Sector Insight: Car retailing

LONDON - Few sectors are escaping the turmoil affecting the global economy, but some are being hit harder than others. The combination of rising fuel prices, increased car tax and road-payment schemes - at a time when many are delaying big-ticket purchases - is making selling cars a particularly fraught business.

Motoring has also become a political minefield as the requirement to cut CO2 emissions means measures are having to be introduced, but higher vehicle excise duty or additional road pricing schemes cause uproar from the motoring lobby and opponents.

New- and used-car sales have slipped in 2008, although they increased 4% between 2003 and 2007 to £37.5bn, according to the Office for National Statistics. So far this year, volume sales of second-hand cars have fallen and new-car registrations have also dropped, down 1.6% in the first half of the year, according to the Society of Motor Manufacturers and Traders.

In 2003 the Block Exemption came into force, shaking up the sector. The regulation, designed to boost competition in car sales and repair and make new car prices comparable across Europe, appears to have favoured the bigger dealer multiples. There has been consolidation in the sector, which looks set to continue as fewer cars are being sold. In the past 10 years, 15% of UK franchised dealerships have closed.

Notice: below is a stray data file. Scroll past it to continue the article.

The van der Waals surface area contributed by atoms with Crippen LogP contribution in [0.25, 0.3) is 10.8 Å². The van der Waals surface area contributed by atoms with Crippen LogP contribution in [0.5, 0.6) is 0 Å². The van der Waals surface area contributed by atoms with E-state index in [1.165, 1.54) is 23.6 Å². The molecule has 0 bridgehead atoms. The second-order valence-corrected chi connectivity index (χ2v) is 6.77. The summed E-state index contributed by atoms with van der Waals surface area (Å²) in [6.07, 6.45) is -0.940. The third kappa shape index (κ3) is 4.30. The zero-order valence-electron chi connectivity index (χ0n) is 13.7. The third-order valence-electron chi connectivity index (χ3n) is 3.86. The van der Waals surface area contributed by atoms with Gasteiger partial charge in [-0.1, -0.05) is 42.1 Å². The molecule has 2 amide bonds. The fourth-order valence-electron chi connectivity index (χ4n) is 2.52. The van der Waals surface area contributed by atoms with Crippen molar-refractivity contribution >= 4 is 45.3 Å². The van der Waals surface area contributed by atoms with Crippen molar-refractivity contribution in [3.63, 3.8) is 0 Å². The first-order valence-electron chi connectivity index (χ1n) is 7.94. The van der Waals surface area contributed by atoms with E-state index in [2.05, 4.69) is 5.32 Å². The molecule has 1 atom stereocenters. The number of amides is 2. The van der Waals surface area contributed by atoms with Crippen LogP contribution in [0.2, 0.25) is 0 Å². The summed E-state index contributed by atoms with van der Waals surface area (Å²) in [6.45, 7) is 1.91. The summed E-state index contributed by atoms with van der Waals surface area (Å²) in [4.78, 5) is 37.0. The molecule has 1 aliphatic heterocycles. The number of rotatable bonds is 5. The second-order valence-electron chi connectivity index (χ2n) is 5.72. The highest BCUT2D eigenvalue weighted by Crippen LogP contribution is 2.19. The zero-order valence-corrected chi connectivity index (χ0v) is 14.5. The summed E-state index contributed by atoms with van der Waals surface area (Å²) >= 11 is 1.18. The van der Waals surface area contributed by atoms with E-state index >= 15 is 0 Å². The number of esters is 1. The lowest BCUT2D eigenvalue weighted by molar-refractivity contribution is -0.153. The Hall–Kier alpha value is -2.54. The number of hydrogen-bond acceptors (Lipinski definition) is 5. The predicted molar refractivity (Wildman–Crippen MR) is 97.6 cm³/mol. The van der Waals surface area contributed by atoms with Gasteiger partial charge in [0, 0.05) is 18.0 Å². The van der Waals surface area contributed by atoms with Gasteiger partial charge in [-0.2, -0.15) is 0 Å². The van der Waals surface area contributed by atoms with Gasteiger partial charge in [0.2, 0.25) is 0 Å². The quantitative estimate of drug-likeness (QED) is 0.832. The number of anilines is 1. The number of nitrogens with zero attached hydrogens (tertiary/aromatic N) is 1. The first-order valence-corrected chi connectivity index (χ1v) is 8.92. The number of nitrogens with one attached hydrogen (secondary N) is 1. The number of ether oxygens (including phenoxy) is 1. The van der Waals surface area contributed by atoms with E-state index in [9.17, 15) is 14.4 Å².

Consumers remain interested in buying cars, despite the economy: GfK NOP research shows that one in four plans to buy a new or used car in the next two years. Most claim the credit crunch will not affect their plans.

Car dealerships are often the first port of call for those looking for a new car, and many have a loyal clientele. Customers trust their levels of support and reputation, and are prepared to pay extra for the reassurance they offer, in stark contrast with the persistent image of dodgy second-hand car dealers.

Online sales have had an impact on this market and several companies have established an online presence, but, in the main, consumers use the web to research rather than to buy. Many dealers offer online search tools.

The leading car dealers in the UK are Pendragon, Inchcape and Lookers, all of which have been acquisitive in the past couple of years. Tight margins mean dealers operating on a bigger scale are best placed to make a profit.

Pendragon, the biggest group, took over Reg Vardy in 2006. This expanded its position in the used-car market, and broadened its geographic presence. Its retail brands are Stratstone, at the luxury end, and Evans Halshaw.

Inchcape bought European Motor Holdings in February 2007, expanding its regional presence. It has about 150 dealerships covering a range of brands, but it focuses on the premium end.

Lookers has a similar number of dealerships and operates a decentralised model. It bought Dutton Forshaw last year, adding seven Ford dealerships.

The company also has two car supermarkets, a format developed as a way to offer multiple brands of nearly-new cars at lower prices in one location. The leading brands in this area are Carcraft, Car Giant and Motorpoint.

Mercedes-Benz, Ford, Renault and Peugeot also own and operate networks in the UK; online, and are popular.